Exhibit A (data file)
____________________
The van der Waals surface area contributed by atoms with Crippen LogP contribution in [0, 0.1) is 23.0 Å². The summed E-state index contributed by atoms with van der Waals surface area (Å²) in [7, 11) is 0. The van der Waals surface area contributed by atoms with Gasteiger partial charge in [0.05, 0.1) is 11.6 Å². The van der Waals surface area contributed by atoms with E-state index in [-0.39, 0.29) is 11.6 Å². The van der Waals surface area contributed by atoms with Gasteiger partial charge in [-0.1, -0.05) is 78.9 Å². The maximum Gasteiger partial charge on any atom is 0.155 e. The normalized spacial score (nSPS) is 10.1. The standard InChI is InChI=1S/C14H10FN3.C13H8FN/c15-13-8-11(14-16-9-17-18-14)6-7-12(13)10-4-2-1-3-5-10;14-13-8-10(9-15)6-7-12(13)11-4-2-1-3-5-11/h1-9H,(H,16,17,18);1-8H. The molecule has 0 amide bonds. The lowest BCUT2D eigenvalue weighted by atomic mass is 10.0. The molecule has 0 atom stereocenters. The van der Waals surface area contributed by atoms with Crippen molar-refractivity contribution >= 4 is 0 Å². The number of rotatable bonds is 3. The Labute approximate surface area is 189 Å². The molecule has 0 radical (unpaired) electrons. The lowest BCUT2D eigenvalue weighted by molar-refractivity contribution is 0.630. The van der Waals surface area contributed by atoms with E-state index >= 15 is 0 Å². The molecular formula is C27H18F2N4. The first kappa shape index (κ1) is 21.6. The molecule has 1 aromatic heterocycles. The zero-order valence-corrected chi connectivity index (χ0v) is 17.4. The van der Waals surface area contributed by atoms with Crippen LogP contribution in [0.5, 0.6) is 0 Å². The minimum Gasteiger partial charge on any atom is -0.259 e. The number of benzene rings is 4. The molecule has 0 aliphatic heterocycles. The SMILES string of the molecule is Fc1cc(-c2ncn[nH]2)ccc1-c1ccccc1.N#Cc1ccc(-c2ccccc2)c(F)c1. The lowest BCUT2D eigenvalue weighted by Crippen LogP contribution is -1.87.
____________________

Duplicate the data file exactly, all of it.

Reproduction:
The van der Waals surface area contributed by atoms with Crippen LogP contribution in [0, 0.1) is 23.0 Å². The summed E-state index contributed by atoms with van der Waals surface area (Å²) in [7, 11) is 0. The van der Waals surface area contributed by atoms with Gasteiger partial charge in [0.05, 0.1) is 11.6 Å². The van der Waals surface area contributed by atoms with E-state index in [-0.39, 0.29) is 11.6 Å². The van der Waals surface area contributed by atoms with Gasteiger partial charge in [-0.1, -0.05) is 78.9 Å². The maximum Gasteiger partial charge on any atom is 0.155 e. The normalized spacial score (nSPS) is 10.1. The standard InChI is InChI=1S/C14H10FN3.C13H8FN/c15-13-8-11(14-16-9-17-18-14)6-7-12(13)10-4-2-1-3-5-10;14-13-8-10(9-15)6-7-12(13)11-4-2-1-3-5-11/h1-9H,(H,16,17,18);1-8H. The molecule has 0 amide bonds. The lowest BCUT2D eigenvalue weighted by atomic mass is 10.0. The molecule has 0 atom stereocenters. The van der Waals surface area contributed by atoms with Crippen molar-refractivity contribution >= 4 is 0 Å². The number of rotatable bonds is 3. The Labute approximate surface area is 189 Å². The molecule has 0 radical (unpaired) electrons. The lowest BCUT2D eigenvalue weighted by molar-refractivity contribution is 0.630. The van der Waals surface area contributed by atoms with E-state index >= 15 is 0 Å². The molecular formula is C27H18F2N4. The first kappa shape index (κ1) is 21.6. The molecule has 1 aromatic heterocycles. The zero-order valence-corrected chi connectivity index (χ0v) is 17.4. The van der Waals surface area contributed by atoms with Crippen LogP contribution in [0.5, 0.6) is 0 Å². The minimum Gasteiger partial charge on any atom is -0.259 e. The number of benzene rings is 4. The molecule has 0 aliphatic heterocycles. The SMILES string of the molecule is Fc1cc(-c2ncn[nH]2)ccc1-c1ccccc1.N#Cc1ccc(-c2ccccc2)c(F)c1. The lowest BCUT2D eigenvalue weighted by Crippen LogP contribution is -1.87.